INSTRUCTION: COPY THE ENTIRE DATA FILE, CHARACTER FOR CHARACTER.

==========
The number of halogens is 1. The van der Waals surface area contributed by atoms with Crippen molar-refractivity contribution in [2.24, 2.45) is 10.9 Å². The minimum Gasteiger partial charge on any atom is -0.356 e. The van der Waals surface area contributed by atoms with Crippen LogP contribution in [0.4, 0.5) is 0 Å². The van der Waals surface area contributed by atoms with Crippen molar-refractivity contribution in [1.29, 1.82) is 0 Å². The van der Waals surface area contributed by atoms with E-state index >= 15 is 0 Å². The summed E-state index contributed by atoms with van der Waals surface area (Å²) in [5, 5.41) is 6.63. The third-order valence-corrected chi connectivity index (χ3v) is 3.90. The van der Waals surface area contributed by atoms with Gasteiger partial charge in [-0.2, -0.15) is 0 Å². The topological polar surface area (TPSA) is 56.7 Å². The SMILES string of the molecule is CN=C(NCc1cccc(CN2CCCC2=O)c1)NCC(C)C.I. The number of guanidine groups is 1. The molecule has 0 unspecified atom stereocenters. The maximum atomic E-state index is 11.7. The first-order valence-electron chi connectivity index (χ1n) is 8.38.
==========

The number of halogens is 1. The van der Waals surface area contributed by atoms with Crippen molar-refractivity contribution in [2.24, 2.45) is 10.9 Å². The minimum Gasteiger partial charge on any atom is -0.356 e. The van der Waals surface area contributed by atoms with Crippen LogP contribution in [0.4, 0.5) is 0 Å². The van der Waals surface area contributed by atoms with Crippen molar-refractivity contribution in [1.29, 1.82) is 0 Å². The van der Waals surface area contributed by atoms with E-state index >= 15 is 0 Å². The summed E-state index contributed by atoms with van der Waals surface area (Å²) in [5, 5.41) is 6.63. The third-order valence-corrected chi connectivity index (χ3v) is 3.90. The van der Waals surface area contributed by atoms with Gasteiger partial charge in [-0.2, -0.15) is 0 Å². The topological polar surface area (TPSA) is 56.7 Å². The SMILES string of the molecule is CN=C(NCc1cccc(CN2CCCC2=O)c1)NCC(C)C.I. The number of guanidine groups is 1. The molecule has 0 unspecified atom stereocenters. The maximum atomic E-state index is 11.7. The first-order valence-electron chi connectivity index (χ1n) is 8.38.